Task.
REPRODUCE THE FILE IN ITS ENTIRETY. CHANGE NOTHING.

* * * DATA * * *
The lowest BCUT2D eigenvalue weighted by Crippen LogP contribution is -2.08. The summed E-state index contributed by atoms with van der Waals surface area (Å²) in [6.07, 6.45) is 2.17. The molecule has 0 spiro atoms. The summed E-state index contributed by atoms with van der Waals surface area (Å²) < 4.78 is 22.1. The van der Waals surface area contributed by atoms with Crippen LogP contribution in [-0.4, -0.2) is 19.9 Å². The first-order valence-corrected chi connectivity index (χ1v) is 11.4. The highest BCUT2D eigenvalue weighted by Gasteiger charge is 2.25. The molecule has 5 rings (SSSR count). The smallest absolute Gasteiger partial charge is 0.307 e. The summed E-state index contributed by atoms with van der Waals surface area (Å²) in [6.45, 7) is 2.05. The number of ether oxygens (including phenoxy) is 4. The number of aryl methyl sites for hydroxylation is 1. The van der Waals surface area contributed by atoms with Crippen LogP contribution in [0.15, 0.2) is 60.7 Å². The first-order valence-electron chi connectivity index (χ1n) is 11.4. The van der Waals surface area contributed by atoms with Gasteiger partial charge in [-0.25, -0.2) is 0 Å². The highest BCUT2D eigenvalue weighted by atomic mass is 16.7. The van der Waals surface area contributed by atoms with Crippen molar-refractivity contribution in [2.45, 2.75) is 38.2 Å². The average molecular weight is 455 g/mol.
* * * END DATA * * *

The lowest BCUT2D eigenvalue weighted by Crippen LogP contribution is -2.08. The summed E-state index contributed by atoms with van der Waals surface area (Å²) in [6.07, 6.45) is 2.17. The molecule has 0 spiro atoms. The summed E-state index contributed by atoms with van der Waals surface area (Å²) < 4.78 is 22.1. The van der Waals surface area contributed by atoms with Crippen LogP contribution in [-0.4, -0.2) is 19.9 Å². The first-order valence-corrected chi connectivity index (χ1v) is 11.4. The highest BCUT2D eigenvalue weighted by Gasteiger charge is 2.25. The molecule has 5 rings (SSSR count). The smallest absolute Gasteiger partial charge is 0.307 e. The summed E-state index contributed by atoms with van der Waals surface area (Å²) in [6.45, 7) is 2.05. The number of ether oxygens (including phenoxy) is 4. The number of aryl methyl sites for hydroxylation is 1. The van der Waals surface area contributed by atoms with Crippen LogP contribution in [0.15, 0.2) is 60.7 Å². The first-order valence-electron chi connectivity index (χ1n) is 11.4. The van der Waals surface area contributed by atoms with Gasteiger partial charge in [-0.25, -0.2) is 0 Å². The highest BCUT2D eigenvalue weighted by atomic mass is 16.7. The van der Waals surface area contributed by atoms with Crippen molar-refractivity contribution in [2.45, 2.75) is 38.2 Å². The average molecular weight is 455 g/mol.